Heidegger’s most famous work, Being and Time, was published in 1927. He didn’t join the party until 1933 when he became the rector of the University of Freiburg and used his new enthusiasm to reorganize the school. Many of his critics say they have problems with his work because he never issued an apology for his time in the Nazi party. I’m guessing this is not what they actually want. How does one apologize, exactly, for 12 years spent supporting a political regime, and during the height of his career and intellectual prowess? An apology would be an insult. He did give one interview, printed posthumously, wherein he tried to justify his actions, saying he was trying to save his job. It’s an obvious dodge. It doesn’t explain why he informed on colleagues, or some of the work Faye cites in Heidegger justifying racism. Heidegger died without giving a real explanation to anyone, including his former lover Arendt, even after she passionately defended him and his work. But even if we had a full confessional from a repentant Heidegger, would that clear things up for us?

The problem is not whether this information is available. It’s that we don’t know what to do with it. We are not a people comfortable with ambiguity. There is still a part of us that reacts to these things with horror, disgust, and a hefty dose of superiority. There is a photograph by Serge de Sazo in Edmonde Charles-Roux’s Chanel and Her World that I cannot get over. A French woman who slept with a German soldier is being paraded naked through the post-war streets, spat upon and yelled at by the crowds of men. That instinct is in all of us. When it was revealed that Günter Grass was a member of the Waffen-SS, there was a cry for his head. People declared that The Tin Drum should be removed from reading lists. He had betrayed us by hiding this his entire career. But there were probably reasons why a man with such a secret would be compelled to spend his life seeking out the shadow side of his own country. It’s not that context is unimportant when we are judging a person’s political or philosophical statements. Grass is still brutally unforgiving about Germany’s history. Ten years after the fall of the Berlin Wall, he was still telling The New York Times that reunification was a mistake, that a strong, unified Germany was too big a threat. Grass’s shame was probably influencing his position, and that should be taken into consideration when weighing his opinions.

You can’t pluck out Heidegger from Western thought, just as you can’t obliterate Berlin. People live there. Existentialism and postmodernism live there. Other philosophers like Sartre and Arendt and Foucault live there. And you also can’t ignore it. Taylor Carman’s introduction to the most recent edition of Being and Time, published by Harper Perennial, does not once use the word “Nazi,” and as an intellectual exercise it suffers from not having the courage to get into the mud of the issue. Sometimes we think that if we just have “all of the information,” things will become clear. But the more we learn, the larger the task of understanding becomes. It’s the wrestling that is the important task, not the revelation. Germany seemed to think that if it was starkly obvious about its wicked past, things would be all right. But the presence of skinheads on my street corner contradicts that, as does the recent murder in Dresden of a Muslim woman by a man yelling at her to get out of his country. (He, by the way, was a Russian immigrant, who just happened to identify very strongly with German nationalism.)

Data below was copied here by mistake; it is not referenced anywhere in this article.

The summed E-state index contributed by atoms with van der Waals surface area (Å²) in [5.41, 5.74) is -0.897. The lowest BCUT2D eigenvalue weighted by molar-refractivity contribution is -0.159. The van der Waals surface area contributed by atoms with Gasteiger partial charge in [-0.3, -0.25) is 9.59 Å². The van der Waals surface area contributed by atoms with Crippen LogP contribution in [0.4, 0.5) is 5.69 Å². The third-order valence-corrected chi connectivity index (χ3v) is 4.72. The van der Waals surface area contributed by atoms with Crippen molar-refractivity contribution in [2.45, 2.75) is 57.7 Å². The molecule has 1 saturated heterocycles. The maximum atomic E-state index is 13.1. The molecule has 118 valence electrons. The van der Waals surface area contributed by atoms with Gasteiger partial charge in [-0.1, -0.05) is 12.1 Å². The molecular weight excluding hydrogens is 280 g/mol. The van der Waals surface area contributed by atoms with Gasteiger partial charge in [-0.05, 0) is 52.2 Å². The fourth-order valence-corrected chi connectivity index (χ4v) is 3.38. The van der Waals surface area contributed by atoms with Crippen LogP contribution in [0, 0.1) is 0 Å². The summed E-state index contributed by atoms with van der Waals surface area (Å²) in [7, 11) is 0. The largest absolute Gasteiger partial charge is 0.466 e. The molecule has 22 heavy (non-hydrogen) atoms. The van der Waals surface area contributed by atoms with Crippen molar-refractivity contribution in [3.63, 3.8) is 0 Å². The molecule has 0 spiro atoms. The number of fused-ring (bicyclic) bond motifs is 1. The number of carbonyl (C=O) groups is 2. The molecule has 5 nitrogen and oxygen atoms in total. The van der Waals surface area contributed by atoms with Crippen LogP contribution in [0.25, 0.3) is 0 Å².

I went to Thanksgiving dinner at an American’s apartment in the northern Berlin neighborhood Pankow. The Berlin Wall used to run through her back yard. All of the windows on the back side of the building are different than the front, as the back windows had been boarded up so that the people on the top floors could not look out into the West. They had to be replaced after reunification. The newspaper lying on the couch announced that Roman Polanski was being released on bail, to be placed under house arrest in his Swiss chalet. We had already switched from wine to scotch at this point, and when one of the men said, “Ah, they should let him go, he made some really good movies,” I raised my voice. I may have pounded my fists on the table. “He raped (pound) a girl (pound).” He also made good films. Those are two separate sentences. The sentence that we need to deal with now has to do with his rape of a young girl. The combination of those two sentences will be dealt with for decades to come, just as they have been with Ezra Pound, Knut Hamsun, and Martin Heidegger. Just like it’s still being done here in Berlin. • 2 December 2009

Jessa Crispin is editor and founder of She currently resides in Chicago.